Journal cover Journal topic
Atmospheric Chemistry and Physics An interactive open-access journal of the European Geosciences Union
Journal topic

Journal metrics

Journal metrics

  • IF value: 5.509 IF 5.509
  • IF 5-year value: 5.689 IF 5-year 5.689
  • CiteScore value: 5.44 CiteScore 5.44
  • SNIP value: 1.519 SNIP 1.519
  • SJR value: 3.032 SJR 3.032
  • IPP value: 5.37 IPP 5.37
  • h5-index value: 86 h5-index 86
  • Scimago H index value: 161 Scimago H index 161
Volume 16, issue 4
Atmos. Chem. Phys., 16, 1955-1970, 2016
https://doi.org/10.5194/acp-16-1955-2016
© Author(s) 2016. This work is distributed under
the Creative Commons Attribution 3.0 License.

Special issue: The Pan European Gas-Aerosols Climate Interaction Study...

Atmos. Chem. Phys., 16, 1955-1970, 2016
https://doi.org/10.5194/acp-16-1955-2016
© Author(s) 2016. This work is distributed under
the Creative Commons Attribution 3.0 License.

Research article 22 Feb 2016

Research article | 22 Feb 2016

A chamber study of the influence of boreal BVOC emissions and sulfuric acid on nanoparticle formation rates at ambient concentrations

M. Dal Maso1, L. Liao2, J. Wildt4, A. Kiendler-Scharr3, E. Kleist4, R. Tillmann3, M. Sipilä2, J. Hakala2, K. Lehtipalo2, M. Ehn2, V.-M. Kerminen2, M. Kulmala2, D. Worsnop2, and T. Mentel3 M. Dal Maso et al.
  • 1Department of Physics, Tampere University of Technology, P.O. Box 692, 33100 Tampere, Finland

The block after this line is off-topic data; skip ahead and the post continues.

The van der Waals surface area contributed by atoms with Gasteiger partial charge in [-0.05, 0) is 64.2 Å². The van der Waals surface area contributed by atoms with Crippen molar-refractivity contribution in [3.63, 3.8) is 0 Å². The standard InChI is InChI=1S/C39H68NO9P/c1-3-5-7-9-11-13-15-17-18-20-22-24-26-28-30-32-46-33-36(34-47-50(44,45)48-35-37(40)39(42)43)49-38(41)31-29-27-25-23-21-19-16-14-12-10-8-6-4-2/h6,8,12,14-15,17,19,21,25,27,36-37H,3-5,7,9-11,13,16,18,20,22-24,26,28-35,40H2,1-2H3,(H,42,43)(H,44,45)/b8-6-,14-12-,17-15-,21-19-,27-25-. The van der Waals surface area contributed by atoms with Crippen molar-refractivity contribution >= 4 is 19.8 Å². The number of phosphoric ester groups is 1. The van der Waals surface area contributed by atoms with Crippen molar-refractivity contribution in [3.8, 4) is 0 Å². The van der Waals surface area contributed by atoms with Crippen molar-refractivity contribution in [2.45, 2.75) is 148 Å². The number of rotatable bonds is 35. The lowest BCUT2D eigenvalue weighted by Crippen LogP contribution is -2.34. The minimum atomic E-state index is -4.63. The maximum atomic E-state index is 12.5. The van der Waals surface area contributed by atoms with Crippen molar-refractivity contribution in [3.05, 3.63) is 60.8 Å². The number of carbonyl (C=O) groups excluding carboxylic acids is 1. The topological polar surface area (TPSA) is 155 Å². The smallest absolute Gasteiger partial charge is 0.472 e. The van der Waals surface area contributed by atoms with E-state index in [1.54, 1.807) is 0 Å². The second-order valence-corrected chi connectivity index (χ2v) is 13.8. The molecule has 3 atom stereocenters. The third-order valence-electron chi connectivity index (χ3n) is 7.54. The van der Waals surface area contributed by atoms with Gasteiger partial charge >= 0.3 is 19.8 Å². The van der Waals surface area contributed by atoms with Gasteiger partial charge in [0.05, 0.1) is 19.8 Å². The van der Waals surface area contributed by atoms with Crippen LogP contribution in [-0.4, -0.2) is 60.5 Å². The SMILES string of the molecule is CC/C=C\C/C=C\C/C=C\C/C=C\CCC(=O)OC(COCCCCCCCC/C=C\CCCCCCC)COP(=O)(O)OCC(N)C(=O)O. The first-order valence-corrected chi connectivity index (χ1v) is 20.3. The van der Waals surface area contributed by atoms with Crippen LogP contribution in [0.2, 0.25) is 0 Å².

• 2Department of Physics, University of Helsinki, P.O. Box 64, 00014, Helsinki, Finland
  • 3IEK-8, Forschungszentrum Jülich, 52425 Jülich, Germany
  • 4IBG-2, Forschungszentrum Jülich, 52425 Jülich, Germany

Abstract. Aerosol formation from biogenic and anthropogenic precursor trace gases in continental background areas affects climate via altering the amount of available cloud condensation nuclei. Significant uncertainty still exists regarding the agents controlling the formation of aerosol nanoparticles. We have performed experiments in the Jülich plant–atmosphere simulation chamber with instrumentation for the detection of sulfuric acid and nanoparticles, and present the first simultaneous chamber observations of nanoparticles, sulfuric acid, and realistic levels and mixtures of biogenic volatile compounds (BVOCs). We present direct laboratory observations of nanoparticle formation from sulfuric acid and realistic BVOC precursor vapour mixtures performed at atmospherically relevant concentration levels. We directly measured particle formation rates separately from particle growth rates. From this, we established that in our experiments, the formation rate was proportional to the product of sulfuric acid and biogenic VOC emission strength. The formation rates were consistent with a mechanism in which nucleating BVOC oxidation products are rapidly formed and activate with sulfuric acid. The growth rate of nanoparticles immediately after birth was best correlated with estimated products resulting from BVOC ozonolysis.

Publications Copernicus
Special issue
Download
Short summary
In this paper, we present the first direct laboratory observations of nanoparticle formation from sulfuric acid and realistic BVOC precursor vapour mixtures performed at atmospherically relevant concentration levels. We found that the formation rate was proportional to the product of sulphuric acid and biogenic VOC emission strength, and that the formation rates were consistent with a mechanism in which nucleating BVOC oxidation products are rapidly formed and activate with sulfuric acid.
In this paper, we present the first direct laboratory observations of nanoparticle formation...
Citation
Share